Just weeks later Busby – who had not only been David Herd’s first international team manager, but also his father’s team-mate and Scotland captain when Alex Herd made his solitary Scotland appearance, in a Scottish team which beat England 5-4 at Hampden in a war-time “international” in 1942 – finally got his man, paying Arsenal £35,000 to take Herd back to the city in which he had grown up. David Herd would spend seven seasons with United, as they completed their recovery from the Munich Air Crash to win English League titles in 1965 and 1967 and the FA Cup in 1963 – with Herd scoring twice as United beat Leicester City 3-1 to win United’s first English trophy since the legendary “Busby Babes” had won the 1957 League Championship. He and his father are therefore on the short list of father and son FA Cup winners.

Herd was a consistent rather than a “heavy” goal-scorer. With Arsenal, he scored 107 goals in1 80 games, an average of 0.59 goals per game (gpg). He is still 15th in the list of all-time Arsenal goal scorers. His best season for Arsenal was his last, 1960-61, when he scored 30 goals.

He is 13th in the list of all-time Manchester United goal-scorer, scoring more than 20 goals in four of his seven seasons, and hitting the net on 145 occasions in his 265 games for the club, an average of 0.55 gpg.

After breaking his leg in March, 1967, he was a mainly peripheral figure – although his appearance against Gornik in the quarter-final entitled him to a European Cup-winner’s medal in 1968. Like Law, he was a frustrated spectator at the final at Wembley.

He did set a high standard for scoring with United, bagging goals on his debut in five different competitions – the League, the FA Cup, the League Cup, the European Cup and the European Cup-winner’s Cup.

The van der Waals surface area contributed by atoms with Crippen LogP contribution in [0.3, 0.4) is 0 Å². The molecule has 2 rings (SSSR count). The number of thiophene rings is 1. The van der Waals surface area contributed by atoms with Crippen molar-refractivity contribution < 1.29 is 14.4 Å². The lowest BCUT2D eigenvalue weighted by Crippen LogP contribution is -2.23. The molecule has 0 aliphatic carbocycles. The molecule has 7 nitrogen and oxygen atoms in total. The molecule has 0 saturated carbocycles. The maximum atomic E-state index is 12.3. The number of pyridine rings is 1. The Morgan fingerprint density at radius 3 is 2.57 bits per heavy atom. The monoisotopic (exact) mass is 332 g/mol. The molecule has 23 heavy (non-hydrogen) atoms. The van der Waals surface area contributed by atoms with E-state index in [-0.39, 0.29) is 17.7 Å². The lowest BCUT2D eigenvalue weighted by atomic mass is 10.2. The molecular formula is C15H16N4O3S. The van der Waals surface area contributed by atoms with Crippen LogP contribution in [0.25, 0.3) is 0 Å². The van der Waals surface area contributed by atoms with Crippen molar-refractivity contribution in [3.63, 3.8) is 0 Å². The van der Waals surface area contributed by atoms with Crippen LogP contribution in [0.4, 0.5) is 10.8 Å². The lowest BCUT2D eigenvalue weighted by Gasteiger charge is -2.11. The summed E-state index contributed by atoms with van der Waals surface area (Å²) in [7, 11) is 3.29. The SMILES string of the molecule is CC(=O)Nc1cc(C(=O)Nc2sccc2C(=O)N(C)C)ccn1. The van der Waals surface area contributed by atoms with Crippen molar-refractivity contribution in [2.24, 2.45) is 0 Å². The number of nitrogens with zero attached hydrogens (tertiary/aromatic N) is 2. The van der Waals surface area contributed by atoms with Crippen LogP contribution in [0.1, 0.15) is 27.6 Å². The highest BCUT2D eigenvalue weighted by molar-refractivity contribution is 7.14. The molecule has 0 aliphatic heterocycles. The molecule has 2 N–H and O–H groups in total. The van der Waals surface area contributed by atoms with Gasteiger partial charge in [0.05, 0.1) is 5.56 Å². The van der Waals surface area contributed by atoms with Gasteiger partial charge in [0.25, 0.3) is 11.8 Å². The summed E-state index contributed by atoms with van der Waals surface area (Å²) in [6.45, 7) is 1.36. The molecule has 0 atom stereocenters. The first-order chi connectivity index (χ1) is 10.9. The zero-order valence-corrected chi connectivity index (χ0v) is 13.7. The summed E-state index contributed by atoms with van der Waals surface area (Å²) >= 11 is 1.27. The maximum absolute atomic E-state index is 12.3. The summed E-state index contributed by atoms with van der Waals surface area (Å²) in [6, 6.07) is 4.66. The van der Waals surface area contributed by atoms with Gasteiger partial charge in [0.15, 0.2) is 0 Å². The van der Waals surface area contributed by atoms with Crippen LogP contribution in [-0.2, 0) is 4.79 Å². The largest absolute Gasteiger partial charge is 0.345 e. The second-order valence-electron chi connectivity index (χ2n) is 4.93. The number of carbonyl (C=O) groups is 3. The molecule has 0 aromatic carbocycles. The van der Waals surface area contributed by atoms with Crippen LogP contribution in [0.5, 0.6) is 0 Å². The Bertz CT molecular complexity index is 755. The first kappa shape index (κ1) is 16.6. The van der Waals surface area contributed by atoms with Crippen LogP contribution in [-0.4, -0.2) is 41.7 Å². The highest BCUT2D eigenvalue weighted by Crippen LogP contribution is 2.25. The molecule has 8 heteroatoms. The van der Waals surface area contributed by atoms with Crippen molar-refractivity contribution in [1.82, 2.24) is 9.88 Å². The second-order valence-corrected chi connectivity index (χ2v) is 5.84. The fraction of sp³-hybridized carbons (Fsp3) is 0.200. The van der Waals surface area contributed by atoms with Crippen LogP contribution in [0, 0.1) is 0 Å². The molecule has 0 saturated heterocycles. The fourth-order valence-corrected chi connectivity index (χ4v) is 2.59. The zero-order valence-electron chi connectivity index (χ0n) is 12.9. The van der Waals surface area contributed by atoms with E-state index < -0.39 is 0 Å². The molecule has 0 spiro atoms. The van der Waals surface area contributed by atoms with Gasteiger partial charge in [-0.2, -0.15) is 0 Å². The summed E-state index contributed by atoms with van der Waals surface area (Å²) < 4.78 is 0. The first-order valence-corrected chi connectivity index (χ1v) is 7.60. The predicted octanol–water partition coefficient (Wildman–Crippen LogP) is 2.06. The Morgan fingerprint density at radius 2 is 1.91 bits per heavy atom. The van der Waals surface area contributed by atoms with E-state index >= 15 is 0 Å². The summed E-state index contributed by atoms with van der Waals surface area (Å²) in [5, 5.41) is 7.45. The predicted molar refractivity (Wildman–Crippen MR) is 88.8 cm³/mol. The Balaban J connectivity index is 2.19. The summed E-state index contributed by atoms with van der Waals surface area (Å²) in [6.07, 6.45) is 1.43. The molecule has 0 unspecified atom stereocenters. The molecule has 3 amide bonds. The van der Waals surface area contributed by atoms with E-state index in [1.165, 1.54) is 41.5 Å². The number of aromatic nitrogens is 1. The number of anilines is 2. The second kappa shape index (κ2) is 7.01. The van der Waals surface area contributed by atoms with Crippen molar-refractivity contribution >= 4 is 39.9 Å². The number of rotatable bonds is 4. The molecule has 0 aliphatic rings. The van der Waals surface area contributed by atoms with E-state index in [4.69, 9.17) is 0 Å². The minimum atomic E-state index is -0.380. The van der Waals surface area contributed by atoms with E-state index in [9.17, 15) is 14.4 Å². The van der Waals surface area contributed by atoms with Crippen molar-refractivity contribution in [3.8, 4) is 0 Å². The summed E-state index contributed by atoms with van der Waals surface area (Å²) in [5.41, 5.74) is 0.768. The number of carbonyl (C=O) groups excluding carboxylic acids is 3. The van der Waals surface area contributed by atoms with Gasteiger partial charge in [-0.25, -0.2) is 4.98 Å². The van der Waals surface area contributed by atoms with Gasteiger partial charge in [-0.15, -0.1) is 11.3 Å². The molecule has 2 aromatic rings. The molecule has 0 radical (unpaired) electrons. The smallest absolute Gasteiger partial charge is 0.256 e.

At the end of that European Cup-winning 1967-68 season he left United, for Stoke, where he spent two seasons, before winding down his playing career with a season with Waterford Town, then managed by old United team mate Shay Brennan, in the League of Ireland. In all, he played 511 club games, scoring 269 goals, giving him a more-than-respectable average of 0.53 gpg – better than Law’s.

Herd then spent a short period as manager of Lincoln City, before leaving football to enter the motor trade in the Manchester area, running a garage in Urmston right up until he reached state retirement age in 1999.

He had first invested in the business in 1965, already looking ahead to the end of his playing career. It gave him ample opportunity to indulge in his love of fast cars, while his sporting instincts were satisfied by his long-time membership of Ashton-on-Mersey Golf Club – where he had a low handicap for many years, and by playing cricket for various club sides around his home in South Manchester.

A “destructive” batsman, he was still playing first-team cricket into his 60s, while, away from the sports field, he enjoyed cruising holidays, visited Malta at least once each year and made two trips back to Scotland each year, to see family and to attend the Dunhill Links Championship at St Andrew’s, which he loved.

David Herd’s marriage to Joan ended in divorce. He is survived by his only son Alex and by grandsons David and Peter.

By any measure, David Herd was a true, international-class striker. However, he is yet another example of a great player, in a great side, who was unable to convince the SFA Selection Committee, who picked the national side at the time, of his qualities.

Given the goals that they scored in tandem for United – what might a Herd/Law front pairing have done for Scotland?

MATTHEW VALLANCE